In the last few years, beside malignant and infectious diseases, pollution and food shortages, humanity has gotten a new large enemy – gluten. At least, that’s what the blogosphere and various internet health gurus say. Gluten free diets have become a growing trend during the last few years, possibly even bigger than chokers and over the knee boots.
To estimate how grounded a decision for gluten free diets really is, we should first study this gluten thing.
Gluten is a mixture of 2 kinds of protein (prolamine and glutelin) that are found in the grass family, such as cereals – wheat, rye, barley, spelt (it is not contained in corn or rice). It is found in seeds, along with starch, and plays a role in feeding the sprout. Its name comes from the Latin word for glue, taking into account its highly elastic properties – it gives dough its characteristic look (and is responsible for the toughness you feel when chewing bread) and it enables its growth. It is found in all flour based products – bread, pasta etc and it’s often added by itself to make the dough grow larger.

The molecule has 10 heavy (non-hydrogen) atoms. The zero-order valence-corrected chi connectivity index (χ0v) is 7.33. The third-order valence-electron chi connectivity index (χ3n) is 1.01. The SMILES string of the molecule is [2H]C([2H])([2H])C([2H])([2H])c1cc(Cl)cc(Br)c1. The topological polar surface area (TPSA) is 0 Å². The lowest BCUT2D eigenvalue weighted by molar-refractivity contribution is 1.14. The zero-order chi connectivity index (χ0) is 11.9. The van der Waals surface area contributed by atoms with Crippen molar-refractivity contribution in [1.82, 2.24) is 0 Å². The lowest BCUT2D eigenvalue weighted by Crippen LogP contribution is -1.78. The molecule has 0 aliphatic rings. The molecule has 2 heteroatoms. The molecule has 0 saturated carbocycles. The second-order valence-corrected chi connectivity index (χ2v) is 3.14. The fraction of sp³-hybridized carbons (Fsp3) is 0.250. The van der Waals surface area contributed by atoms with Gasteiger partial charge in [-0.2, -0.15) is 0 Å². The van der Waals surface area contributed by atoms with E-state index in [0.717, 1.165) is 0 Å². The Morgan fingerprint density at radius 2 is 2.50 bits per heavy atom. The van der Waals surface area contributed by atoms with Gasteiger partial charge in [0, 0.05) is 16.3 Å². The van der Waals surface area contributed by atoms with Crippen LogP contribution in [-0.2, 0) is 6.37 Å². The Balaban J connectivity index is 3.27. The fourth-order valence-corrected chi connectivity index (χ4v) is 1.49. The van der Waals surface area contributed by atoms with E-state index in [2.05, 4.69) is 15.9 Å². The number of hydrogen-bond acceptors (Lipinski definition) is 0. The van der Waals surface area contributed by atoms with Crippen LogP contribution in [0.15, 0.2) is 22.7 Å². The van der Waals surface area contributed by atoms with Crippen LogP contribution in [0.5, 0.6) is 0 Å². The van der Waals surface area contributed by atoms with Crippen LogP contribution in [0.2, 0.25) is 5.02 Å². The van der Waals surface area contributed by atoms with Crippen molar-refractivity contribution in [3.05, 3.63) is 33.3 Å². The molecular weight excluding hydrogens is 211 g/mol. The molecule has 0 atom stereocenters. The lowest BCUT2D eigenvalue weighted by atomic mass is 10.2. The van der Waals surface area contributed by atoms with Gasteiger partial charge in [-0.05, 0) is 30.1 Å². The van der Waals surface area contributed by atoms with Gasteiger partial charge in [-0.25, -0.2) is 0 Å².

It is also used as a meat substitute, as a protein substitute and in ice cream and ketchup as stabilizer. It is a critical ingredient in beer, as bear is made from barley. Aside from food, gluten can be found in cosmetics, as it is a common ingredient in lipsticks and shampoos.
Why (or better yet, to whom) is gluten dangerous? People with celiac disease have a very intense reaction to gluten – when exposed to gluten, these people develop an abnormal immune response and create antibodies against gluten which can attack various organs in the patients body.
During the intake of gluten foods, an inflammation occurs in the small intestine and it produces symptoms such as diarrhea, pain, loss of appetite, and even growth stop in children. The only known treatment for celiac disease is a strict gluten free diet.
If the person is healthy (without celiac disease), they can freely take foods containing gluten. Several studies have been conducted over the last few years with the goal of answering if a gluten free diet provides any medical benefits. They all came to the same conclusion- it doesn’t.
Gluten is certainly not something you couldn’t live without, but there is no (scientific) reason for a fully gluten free diet, especially since the latest studies showed that gluten free foods have questionable nutrition values.